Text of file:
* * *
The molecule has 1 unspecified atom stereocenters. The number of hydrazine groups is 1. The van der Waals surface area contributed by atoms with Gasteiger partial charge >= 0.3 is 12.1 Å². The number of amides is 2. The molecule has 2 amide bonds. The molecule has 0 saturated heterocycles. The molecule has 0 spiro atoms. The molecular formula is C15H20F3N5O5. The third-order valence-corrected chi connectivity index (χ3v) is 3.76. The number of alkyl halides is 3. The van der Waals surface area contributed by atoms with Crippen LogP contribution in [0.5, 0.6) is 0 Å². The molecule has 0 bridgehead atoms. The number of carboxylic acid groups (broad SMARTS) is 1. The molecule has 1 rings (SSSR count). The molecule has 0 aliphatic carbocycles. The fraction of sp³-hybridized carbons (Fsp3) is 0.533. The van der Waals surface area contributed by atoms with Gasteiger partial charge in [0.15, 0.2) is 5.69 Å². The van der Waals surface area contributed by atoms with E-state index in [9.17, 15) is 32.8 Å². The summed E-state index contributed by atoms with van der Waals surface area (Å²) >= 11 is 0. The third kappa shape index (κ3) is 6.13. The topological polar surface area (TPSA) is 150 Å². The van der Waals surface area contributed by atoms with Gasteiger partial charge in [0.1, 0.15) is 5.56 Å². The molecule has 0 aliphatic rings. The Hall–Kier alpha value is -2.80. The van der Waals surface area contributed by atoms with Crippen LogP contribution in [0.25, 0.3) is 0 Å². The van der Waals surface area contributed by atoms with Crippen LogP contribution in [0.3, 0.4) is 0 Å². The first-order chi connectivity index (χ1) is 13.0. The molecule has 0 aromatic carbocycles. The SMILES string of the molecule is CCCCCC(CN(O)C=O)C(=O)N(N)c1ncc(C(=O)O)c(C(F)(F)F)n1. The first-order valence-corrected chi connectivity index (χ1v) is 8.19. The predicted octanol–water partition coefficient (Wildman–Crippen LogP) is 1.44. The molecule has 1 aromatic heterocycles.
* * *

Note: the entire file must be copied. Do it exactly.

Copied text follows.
The molecule has 1 unspecified atom stereocenters. The number of hydrazine groups is 1. The van der Waals surface area contributed by atoms with Gasteiger partial charge >= 0.3 is 12.1 Å². The number of amides is 2. The molecule has 2 amide bonds. The molecule has 0 saturated heterocycles. The molecule has 0 spiro atoms. The molecular formula is C15H20F3N5O5. The third-order valence-corrected chi connectivity index (χ3v) is 3.76. The number of alkyl halides is 3. The van der Waals surface area contributed by atoms with Crippen LogP contribution in [0.5, 0.6) is 0 Å². The molecule has 0 bridgehead atoms. The number of carboxylic acid groups (broad SMARTS) is 1. The molecule has 1 rings (SSSR count). The molecule has 0 aliphatic carbocycles. The fraction of sp³-hybridized carbons (Fsp3) is 0.533. The van der Waals surface area contributed by atoms with Gasteiger partial charge in [0.15, 0.2) is 5.69 Å². The van der Waals surface area contributed by atoms with E-state index in [9.17, 15) is 32.8 Å². The summed E-state index contributed by atoms with van der Waals surface area (Å²) >= 11 is 0. The third kappa shape index (κ3) is 6.13. The topological polar surface area (TPSA) is 150 Å². The van der Waals surface area contributed by atoms with Gasteiger partial charge in [0.1, 0.15) is 5.56 Å². The molecule has 0 aliphatic rings. The Hall–Kier alpha value is -2.80. The van der Waals surface area contributed by atoms with Crippen LogP contribution in [0.25, 0.3) is 0 Å². The van der Waals surface area contributed by atoms with Crippen LogP contribution in [0.3, 0.4) is 0 Å². The first-order chi connectivity index (χ1) is 13.0. The molecule has 0 aromatic carbocycles. The SMILES string of the molecule is CCCCCC(CN(O)C=O)C(=O)N(N)c1ncc(C(=O)O)c(C(F)(F)F)n1. The first-order valence-corrected chi connectivity index (χ1v) is 8.19. The predicted octanol–water partition coefficient (Wildman–Crippen LogP) is 1.44. The molecule has 1 aromatic heterocycles.